Had India lost the match, India could've at best leveled the series 1-1. And, this could mean possible shedding of points on the leader board allowing SL to inch closer to India. Didn't happen. Thanks, to VVS.


Today, in the first test (At Motera) vs the touring NZ Laxman took India to safety from a ridiculous 15/5 in 3rd innings. When MSD failed, he trusted Bhajji, who had his career best figures of 69 in the first innings of the game. He grounded the Kiwi bowlers, while Bhajji rode his confidence and luck. Laxman anchored one end of the pitch, stroking freely, creaming the field, mocking the field set up. Bhajji, whose batting coach is VVS hiself, also played his role by unleashing some strokes he is capable of playing but never did with this consistency due to forgettable reasons. And what a role that was, bettering his first innings score to notch up his maiden first class century that saved a test match, and bag him a Man-of-the-Match (first in 5 years, first time for his batting exploits) award.

Coming back to Laxman's innings. He brought in that calmness into the middle of madness. At 15/5, India's top order looking for empty seats on the next flight to Hyderabad for second test, VVS calmly said "nothing is over until it is over". And, sure enough, while he was in the middle, NZ had no answers. The all so very confident Chris Martin was reduced to ordinary. If he swung into the stumps, Laxman just nudged it to the on or off as per will. If it was well outside off, Laxman left it alone. Vettori couldn't help placing that many fielders sniffing Laxman's willow, all in vain...all they could do was get blinded by the sun's reflection off the blade of Laxman's bat as he twisted it in either direction with the world's best pair of wrists.

Only umpire Steve Davies' first (of the two) pathetic decision could get rid of VVS Laxman, who was looking like a train without brakes. (another wake up call for India to accept UDRS)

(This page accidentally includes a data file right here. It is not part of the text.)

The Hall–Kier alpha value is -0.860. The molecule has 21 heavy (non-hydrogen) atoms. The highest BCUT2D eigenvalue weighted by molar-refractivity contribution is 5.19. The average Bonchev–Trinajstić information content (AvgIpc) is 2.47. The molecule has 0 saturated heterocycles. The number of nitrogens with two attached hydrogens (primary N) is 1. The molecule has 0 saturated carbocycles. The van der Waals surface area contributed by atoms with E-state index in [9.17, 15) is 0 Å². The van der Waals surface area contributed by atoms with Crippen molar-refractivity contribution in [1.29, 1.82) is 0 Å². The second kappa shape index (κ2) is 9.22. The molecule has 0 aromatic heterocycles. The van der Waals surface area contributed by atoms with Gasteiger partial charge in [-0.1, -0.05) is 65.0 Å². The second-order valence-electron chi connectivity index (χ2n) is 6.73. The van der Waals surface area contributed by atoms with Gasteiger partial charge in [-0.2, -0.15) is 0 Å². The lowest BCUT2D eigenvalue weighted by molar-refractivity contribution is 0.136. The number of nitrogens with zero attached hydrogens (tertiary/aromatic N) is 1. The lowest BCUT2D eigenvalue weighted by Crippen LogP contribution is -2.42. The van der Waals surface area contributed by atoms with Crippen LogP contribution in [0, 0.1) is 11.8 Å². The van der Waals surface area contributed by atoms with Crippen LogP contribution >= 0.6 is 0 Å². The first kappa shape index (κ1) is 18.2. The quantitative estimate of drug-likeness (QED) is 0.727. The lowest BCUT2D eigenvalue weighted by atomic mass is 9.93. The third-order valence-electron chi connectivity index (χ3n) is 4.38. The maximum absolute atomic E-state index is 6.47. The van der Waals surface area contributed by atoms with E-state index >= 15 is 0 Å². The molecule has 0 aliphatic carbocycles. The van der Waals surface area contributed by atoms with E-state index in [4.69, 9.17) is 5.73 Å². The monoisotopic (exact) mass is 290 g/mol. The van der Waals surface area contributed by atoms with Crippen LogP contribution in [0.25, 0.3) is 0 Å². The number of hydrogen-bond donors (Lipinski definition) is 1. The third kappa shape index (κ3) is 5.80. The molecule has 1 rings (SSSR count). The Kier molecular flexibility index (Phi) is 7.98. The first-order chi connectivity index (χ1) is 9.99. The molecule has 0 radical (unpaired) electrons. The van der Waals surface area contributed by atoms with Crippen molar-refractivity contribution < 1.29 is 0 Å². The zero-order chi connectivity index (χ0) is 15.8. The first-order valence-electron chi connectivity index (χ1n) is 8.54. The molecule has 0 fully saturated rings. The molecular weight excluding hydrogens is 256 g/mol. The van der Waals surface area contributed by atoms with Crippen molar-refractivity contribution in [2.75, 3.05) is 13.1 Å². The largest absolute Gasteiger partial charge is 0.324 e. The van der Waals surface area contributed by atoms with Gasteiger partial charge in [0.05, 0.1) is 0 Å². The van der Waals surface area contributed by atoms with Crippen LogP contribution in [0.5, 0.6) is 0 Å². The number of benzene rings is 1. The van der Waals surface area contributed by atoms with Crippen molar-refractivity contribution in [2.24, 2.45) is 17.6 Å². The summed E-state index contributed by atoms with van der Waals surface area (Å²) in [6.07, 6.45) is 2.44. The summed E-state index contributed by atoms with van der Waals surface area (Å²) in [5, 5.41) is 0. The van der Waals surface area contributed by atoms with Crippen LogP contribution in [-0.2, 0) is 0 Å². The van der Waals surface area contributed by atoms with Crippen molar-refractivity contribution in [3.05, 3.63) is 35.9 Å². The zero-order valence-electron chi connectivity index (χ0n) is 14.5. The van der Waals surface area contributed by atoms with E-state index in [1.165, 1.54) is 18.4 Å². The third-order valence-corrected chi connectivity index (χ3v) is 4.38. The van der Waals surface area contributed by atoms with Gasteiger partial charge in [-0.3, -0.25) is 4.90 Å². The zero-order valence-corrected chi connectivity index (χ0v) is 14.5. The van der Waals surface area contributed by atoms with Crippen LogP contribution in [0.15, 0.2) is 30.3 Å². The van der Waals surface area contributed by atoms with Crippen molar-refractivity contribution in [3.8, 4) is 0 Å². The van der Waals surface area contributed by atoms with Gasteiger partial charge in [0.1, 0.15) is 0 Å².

If India had lost this match, India's lead on top of the table would've reduced significantly, mainly because NZ are placed way below India on the table at 6th, just a few points above Pakistan!

That makes it three saves in three consecutive tests.

Really, India owes its no.1 status to this one man, Vangipurappu Venkata Sai Laxman. He has shown that India is world number one for proven reasons.

Laxman is a blend of class and courage, patience and control. He is the lynchpin of the middle order. He can stop a a train with one hand and slap it away with the other. He can be the mountain that cannot be pushed, he can be the rocket that cannot be stopped. And when he lifts that mask (helmet) off his face, he has a smile on his face that might make a sunflower unfold its beauty in the night. A handsome warrior, India can never forget, I will never forget!

Pressure has adverse effect on many, but it has inverse effect on Laxman

When they say "Very Very Special Laxman", the word "special" must feel honoured.

(Source(s) of Pics - Colombo pic courtesy CNN/AFP. Mohali and Motera pics courtesy cricinfo/AP )

Thursday, October 28, 2010

And the 8th team on IPL4 is....

Which team will be selected to feature in the IPL4?

IPL4 was supposed to have 10 teams... But too much of Gandhiji, Benjamin Franklin and the Queen's face on paper had been flooding in and out of the business... SOOOOO, some teams have failed to make the cut... The event which might have been longer than an Indian summer, was hit by a speed bump! Now, the IPL roster is down to 7 teams, and is desperate to have 8 on it... It was an emotional termination of the Kochi team. Terminating it and asking it to return with a convincing statement on "why it shouldn't be scrapped"...

Assuming BCCI is on the lookout for a new franchise, which one can it be?

Let me help you with a few options...

1. Ziro pointZero
2. Viruddhachalam Captain(s) (to be pronounced as "Gabtun(s)")
3. Udupi Caterers
4. Tirupur Adidas
5. Tezpur Snails
6. Salem Witches
7. Ranchi MSDs
8. Kavaratti Islanders
9. PortBlair Andamans
10. Patiala Paaji s
11. Ooty Coolers
12. Nangal WaterPowers
13. Mambalam Mosquitos
14. Moradabad BrassSmiths
15. Mahabalipuram Rockers
16. Leh SnowLeopards
17. Ludhiana Sweaters
18. Kota wannabe-IITians
19. Karaikkudi Chettiyars
20. Jallandhar Lions
21. Howrah Bridgies/Bridgemen/Bridge Players
22. GANGtok Policemen
23. Dholka Dhoklas
24. Dhanbad Miners
25. Cuddalore SeaMonsters
26. Bhuj Earthshakers